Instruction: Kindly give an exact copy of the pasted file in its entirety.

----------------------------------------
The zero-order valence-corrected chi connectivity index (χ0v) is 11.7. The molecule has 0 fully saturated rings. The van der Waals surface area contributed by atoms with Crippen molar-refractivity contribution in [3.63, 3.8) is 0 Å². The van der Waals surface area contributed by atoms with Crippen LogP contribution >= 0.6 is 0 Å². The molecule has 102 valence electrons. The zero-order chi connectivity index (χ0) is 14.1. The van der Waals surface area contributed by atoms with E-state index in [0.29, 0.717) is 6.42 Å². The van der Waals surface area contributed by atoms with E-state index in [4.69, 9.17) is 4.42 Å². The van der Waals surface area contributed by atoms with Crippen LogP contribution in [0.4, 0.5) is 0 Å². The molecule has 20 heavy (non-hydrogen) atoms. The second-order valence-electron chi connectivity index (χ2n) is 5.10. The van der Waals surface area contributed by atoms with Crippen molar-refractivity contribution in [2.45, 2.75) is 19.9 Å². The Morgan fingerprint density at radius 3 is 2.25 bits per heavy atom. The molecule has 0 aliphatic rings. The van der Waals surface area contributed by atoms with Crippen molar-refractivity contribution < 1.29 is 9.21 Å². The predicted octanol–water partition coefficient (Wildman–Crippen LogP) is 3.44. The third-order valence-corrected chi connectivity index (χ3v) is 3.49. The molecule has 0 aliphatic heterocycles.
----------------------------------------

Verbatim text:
The zero-order valence-corrected chi connectivity index (χ0v) is 11.7. The molecule has 0 fully saturated rings. The van der Waals surface area contributed by atoms with Crippen molar-refractivity contribution in [3.63, 3.8) is 0 Å². The van der Waals surface area contributed by atoms with Crippen LogP contribution >= 0.6 is 0 Å². The molecule has 102 valence electrons. The zero-order chi connectivity index (χ0) is 14.1. The van der Waals surface area contributed by atoms with E-state index in [0.29, 0.717) is 6.42 Å². The van der Waals surface area contributed by atoms with E-state index in [4.69, 9.17) is 4.42 Å². The van der Waals surface area contributed by atoms with Crippen LogP contribution in [0.4, 0.5) is 0 Å². The molecule has 20 heavy (non-hydrogen) atoms. The second-order valence-electron chi connectivity index (χ2n) is 5.10. The van der Waals surface area contributed by atoms with Crippen molar-refractivity contribution in [2.45, 2.75) is 19.9 Å². The Morgan fingerprint density at radius 3 is 2.25 bits per heavy atom. The molecule has 0 aliphatic rings. The van der Waals surface area contributed by atoms with Crippen molar-refractivity contribution < 1.29 is 9.21 Å². The predicted octanol–water partition coefficient (Wildman–Crippen LogP) is 3.44. The third-order valence-corrected chi connectivity index (χ3v) is 3.49. The molecule has 0 aliphatic heterocycles.